There are some of us that don’t see the business case as stated (millions of tons per year) for the SpaceX Starship. The size of the vehicle has led to a number of problem with permitting, ground support equipment, and complexity of the largest spaceflight vehicle to date. Short version is that development is longer, riskier, and more expensive than with a smaller vehicle using similar technology. It is well oversized for the missions claimed for Starlink as simple math gives under 800 total flights for the heavyweight Starlink2 constellation. Mars colonization doesn’t seem to have a visible investment strategy other than Elon impoverishing himself along with everything he can obtain from government and investors. The known Artemis and other missions are well under the capabilities claimed for Starship. The thousands of annual flights at 100-200 tons per flight need another market. Otherwise a much smaller, simpler vehicle with less development investment and risk could do the known projects, and could have been in revenue service years ago.
Assuming that there is an unstated market for the projected capabilities of the Starship/Superheavy combo that is being kept on the down low for the moment, what could it be? Orbital tourism will very likely expand considerably over the next decades. Many of us think it possible that the ramp up will be slow enough and safety/regulatory concerns high enough to extend that market beyond the nearer term profits necessary to get an appropriate ROI.
A recent discussion brought up another possibility that may fit the hardware development scenario currently unfolding. That is Solar Power Satellites in an orbit low enough to vastly reduce the financial barriers to entry compared to SPS in GEO. The orbit also needs to be high enough to avoid most of the orbital debris and working satellites in LEO. That orbit appears to be in the lower Van Allen belts. About 80% sunlight in most of these orbits of interest. Somewhere around 3,000-4,000 kilometers up, the radiation deters most responsible satellite operators in addition to the extra distance from the surface. The orbit being higher also degrades surface imaging to some degree. A bit of extra latency for communications is also unwanted.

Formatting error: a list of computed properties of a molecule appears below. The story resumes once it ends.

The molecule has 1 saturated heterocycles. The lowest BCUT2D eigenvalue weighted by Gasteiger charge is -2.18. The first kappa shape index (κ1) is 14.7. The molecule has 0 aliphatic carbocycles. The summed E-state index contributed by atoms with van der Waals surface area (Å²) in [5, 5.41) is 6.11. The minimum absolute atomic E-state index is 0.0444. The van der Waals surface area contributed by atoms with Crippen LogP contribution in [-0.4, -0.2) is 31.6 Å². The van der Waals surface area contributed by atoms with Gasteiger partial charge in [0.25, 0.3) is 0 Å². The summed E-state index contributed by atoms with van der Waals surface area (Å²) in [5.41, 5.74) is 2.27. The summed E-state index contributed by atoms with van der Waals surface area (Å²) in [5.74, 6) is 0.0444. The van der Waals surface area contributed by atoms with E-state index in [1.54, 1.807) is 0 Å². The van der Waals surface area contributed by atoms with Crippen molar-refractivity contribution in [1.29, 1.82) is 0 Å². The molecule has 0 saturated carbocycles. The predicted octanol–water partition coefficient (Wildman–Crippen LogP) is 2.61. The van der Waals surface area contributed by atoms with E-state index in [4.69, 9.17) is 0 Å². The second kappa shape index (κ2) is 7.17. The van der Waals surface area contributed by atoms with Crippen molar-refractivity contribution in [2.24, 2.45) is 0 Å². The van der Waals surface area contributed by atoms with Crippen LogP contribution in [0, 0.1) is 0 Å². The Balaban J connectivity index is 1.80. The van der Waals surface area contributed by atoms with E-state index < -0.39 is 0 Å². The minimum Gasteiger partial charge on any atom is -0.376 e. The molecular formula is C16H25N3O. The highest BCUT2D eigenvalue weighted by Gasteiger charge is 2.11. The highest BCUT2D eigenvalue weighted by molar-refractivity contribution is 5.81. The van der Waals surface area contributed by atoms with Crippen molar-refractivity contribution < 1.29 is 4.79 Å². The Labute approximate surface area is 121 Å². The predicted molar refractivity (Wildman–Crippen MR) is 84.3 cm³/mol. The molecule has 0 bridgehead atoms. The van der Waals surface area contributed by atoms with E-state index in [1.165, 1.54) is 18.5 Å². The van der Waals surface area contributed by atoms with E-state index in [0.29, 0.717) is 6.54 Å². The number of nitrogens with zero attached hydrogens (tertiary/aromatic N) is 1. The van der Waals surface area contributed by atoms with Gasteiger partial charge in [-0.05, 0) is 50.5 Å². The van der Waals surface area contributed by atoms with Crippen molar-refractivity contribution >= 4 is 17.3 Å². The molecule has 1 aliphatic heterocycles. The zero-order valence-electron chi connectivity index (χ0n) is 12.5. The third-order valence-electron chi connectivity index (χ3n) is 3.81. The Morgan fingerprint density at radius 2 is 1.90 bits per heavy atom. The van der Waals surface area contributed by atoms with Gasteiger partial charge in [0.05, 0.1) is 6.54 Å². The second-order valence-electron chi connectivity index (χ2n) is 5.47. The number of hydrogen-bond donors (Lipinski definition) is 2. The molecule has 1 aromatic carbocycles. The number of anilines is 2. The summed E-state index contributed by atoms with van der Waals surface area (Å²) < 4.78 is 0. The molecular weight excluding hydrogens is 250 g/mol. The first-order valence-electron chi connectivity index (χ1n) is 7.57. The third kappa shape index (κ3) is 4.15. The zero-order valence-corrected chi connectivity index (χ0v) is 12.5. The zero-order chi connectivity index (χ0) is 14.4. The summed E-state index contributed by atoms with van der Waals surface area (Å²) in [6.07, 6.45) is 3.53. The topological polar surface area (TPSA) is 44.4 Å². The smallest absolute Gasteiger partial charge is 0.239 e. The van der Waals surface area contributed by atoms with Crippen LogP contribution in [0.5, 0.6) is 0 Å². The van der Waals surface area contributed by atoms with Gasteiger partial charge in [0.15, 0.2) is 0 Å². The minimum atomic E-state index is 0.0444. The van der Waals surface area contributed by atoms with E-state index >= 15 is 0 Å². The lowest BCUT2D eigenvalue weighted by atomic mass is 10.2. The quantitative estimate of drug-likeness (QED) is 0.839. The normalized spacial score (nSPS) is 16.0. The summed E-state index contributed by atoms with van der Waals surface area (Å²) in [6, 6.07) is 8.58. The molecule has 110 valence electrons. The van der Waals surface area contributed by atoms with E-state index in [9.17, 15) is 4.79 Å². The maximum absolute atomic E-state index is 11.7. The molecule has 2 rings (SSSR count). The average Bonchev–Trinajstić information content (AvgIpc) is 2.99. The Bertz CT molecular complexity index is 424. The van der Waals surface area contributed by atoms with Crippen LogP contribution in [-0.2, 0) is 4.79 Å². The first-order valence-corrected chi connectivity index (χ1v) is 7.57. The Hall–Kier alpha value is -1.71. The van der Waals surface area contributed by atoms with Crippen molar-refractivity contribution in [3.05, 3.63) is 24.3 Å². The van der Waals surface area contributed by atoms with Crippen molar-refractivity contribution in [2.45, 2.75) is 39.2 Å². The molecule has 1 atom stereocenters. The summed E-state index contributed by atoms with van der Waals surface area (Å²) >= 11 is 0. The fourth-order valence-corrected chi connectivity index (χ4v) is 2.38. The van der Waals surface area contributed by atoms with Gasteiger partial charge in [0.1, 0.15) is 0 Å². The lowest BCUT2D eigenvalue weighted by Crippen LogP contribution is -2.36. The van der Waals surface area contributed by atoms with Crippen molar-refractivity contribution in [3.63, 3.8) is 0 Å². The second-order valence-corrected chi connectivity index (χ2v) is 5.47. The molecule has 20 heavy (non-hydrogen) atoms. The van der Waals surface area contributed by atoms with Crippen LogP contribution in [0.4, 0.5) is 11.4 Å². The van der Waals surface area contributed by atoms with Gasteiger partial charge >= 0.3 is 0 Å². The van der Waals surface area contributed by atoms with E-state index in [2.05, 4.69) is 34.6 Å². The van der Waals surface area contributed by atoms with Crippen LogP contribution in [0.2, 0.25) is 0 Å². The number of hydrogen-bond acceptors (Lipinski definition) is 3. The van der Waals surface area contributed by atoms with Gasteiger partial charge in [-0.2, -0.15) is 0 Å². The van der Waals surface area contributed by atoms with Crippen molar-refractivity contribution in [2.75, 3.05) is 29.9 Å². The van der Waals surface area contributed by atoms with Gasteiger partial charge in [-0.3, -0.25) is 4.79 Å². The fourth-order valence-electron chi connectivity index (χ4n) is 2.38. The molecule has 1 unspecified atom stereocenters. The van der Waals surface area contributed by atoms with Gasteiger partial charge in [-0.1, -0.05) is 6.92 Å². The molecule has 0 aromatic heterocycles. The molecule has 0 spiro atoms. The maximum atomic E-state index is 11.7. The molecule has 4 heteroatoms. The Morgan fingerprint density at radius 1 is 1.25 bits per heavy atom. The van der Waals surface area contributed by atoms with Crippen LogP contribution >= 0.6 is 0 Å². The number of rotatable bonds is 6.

If an SPS can operate at those altitudes, it has a serious effect on the assumptions normally associated with the concept. The primary effect is that beaming power from a maximum of 15% of the distance to GEO reduces minimum antenna and rectenna sizes to 2.25% (15%^2=2.25%) of the area of those in GEO. Minimum size of beaming antenna 100 meters diameter and minimum rectenna being under a kilometer in diameter. Also by being in a relatively low orbit suggests that components can be carried up from Earth without first building a Lunar and orbital industry.
There are serious objections to the concept starting with the radiation environment. There were two suggestions concerning this. One was that the units take the mass hit to be radiation hardened since Starship is going to carry hundreds of tons per flight for costs lower that of the Falcon9 or any other rocket in the world. The other suggestion was that Tethers Unlimited had a viable concept for draining the radiation from the Van Allen belts. In either case, the mass lift capabilities of the Starship come into play.
Second objection was that the solar collectors and beams would be moving all over the sky with variable distances and angles to the rectennas on the ground. Electronic steering of radar and communications antennas has apparently taken care of that issue. Starlink being quoted as case in point. Various satellites would shift beams during the orbit such that they always had a receiver available. For the limited time they didn’t, and the limited times that the rectennas weren’t receiving, there is the battery tech from Tesla.
Third was the millions of tons of CO2 produced by tens of thousands of annual launches by this huge system. The counter to that is that the clean electricity delivered would more than offset the launch CO2 in the near term and almost eliminate fossil fuel pollution in the long term.
Fourth was that this was a high risk vehicle for the foreseeable future. As in Starlink, mass produced components should be inexpensive enough to risk the occasional bad day. The SPS could create the demand for launch after Starlink2 is up and running in profitable service.
My reservations about Starship haven’t gone away. This is just trying to see what reasonable justification there could be for a launcher to be built by the thousands and each vehicle launching daily with a hundred or more tons of payload. This post is speculation. It is based on skepticism about the purported markets and an expectation that there is a rational reason for going this big this fast.